Archaeological evidence shows that nearly 60,000 years ago, a group of people etched a number of repeating patterns on ostrich eggs, providing us with the first evidence of engraving as a sociocultural activity. Since then, artists have taken this decorative method to new heights and have made their marks on gold, silver, bronze, and other metals. By pushing a graver across these metals, engravers leave angled grooves on their pieces, such as the ones you see here, that form a wide variety of patterns--some decorative, some functional, but all indicative of the craftsmanship and steady hand needed to produce these works of art.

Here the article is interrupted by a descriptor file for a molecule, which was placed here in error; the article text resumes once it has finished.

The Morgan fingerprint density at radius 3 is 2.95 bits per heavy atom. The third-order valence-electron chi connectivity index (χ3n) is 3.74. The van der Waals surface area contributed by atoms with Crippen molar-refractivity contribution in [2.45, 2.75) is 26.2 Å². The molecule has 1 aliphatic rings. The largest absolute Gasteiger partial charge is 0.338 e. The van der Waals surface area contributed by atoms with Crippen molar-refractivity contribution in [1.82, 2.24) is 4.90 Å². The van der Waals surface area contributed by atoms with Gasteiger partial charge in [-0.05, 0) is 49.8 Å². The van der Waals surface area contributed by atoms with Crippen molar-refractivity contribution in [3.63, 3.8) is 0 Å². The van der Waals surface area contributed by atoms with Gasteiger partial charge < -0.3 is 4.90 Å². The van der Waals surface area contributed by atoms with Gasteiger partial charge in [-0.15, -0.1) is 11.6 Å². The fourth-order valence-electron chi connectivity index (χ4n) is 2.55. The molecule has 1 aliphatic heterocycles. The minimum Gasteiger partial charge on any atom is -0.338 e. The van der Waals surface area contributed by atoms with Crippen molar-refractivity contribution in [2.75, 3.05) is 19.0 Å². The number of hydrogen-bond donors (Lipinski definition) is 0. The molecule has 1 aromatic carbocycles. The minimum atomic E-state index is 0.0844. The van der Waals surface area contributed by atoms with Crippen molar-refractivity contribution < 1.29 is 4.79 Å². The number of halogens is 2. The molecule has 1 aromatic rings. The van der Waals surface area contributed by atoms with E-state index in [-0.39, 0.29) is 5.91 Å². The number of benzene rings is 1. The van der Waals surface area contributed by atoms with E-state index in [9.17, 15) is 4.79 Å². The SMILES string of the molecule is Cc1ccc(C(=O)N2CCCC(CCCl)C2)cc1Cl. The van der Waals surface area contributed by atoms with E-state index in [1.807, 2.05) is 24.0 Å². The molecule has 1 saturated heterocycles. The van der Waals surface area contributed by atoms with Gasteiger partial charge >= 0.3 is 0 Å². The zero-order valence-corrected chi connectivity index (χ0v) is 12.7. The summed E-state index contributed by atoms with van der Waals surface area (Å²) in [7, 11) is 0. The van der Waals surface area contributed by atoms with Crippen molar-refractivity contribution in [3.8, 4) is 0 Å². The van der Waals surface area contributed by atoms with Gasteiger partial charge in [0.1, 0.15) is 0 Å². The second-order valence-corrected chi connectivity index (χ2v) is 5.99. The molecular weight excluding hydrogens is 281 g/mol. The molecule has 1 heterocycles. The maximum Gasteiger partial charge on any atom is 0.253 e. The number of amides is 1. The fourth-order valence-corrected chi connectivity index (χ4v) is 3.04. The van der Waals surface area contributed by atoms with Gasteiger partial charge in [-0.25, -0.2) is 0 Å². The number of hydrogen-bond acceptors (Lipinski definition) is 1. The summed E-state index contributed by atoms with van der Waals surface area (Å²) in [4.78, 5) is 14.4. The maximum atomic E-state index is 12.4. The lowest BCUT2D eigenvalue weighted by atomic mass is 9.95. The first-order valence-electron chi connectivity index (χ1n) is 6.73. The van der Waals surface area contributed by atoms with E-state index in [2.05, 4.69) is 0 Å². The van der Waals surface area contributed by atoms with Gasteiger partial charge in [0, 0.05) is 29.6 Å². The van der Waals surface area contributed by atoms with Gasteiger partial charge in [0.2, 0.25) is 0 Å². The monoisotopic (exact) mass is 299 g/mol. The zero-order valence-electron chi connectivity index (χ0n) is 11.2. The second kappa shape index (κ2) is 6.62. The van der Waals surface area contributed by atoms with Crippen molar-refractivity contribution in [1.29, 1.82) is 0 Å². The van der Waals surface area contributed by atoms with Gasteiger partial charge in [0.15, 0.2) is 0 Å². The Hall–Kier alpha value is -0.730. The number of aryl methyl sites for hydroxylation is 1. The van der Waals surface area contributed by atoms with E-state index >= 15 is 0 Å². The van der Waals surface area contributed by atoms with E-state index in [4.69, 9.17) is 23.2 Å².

This finely detailed figurine is of a male rose-ringed parakeet, distinguished by the ring around his neck. A subspecies of these birds live in India, and are common as pets. The maker used engraving to add fine details such as eyes and feathers to the parakeet.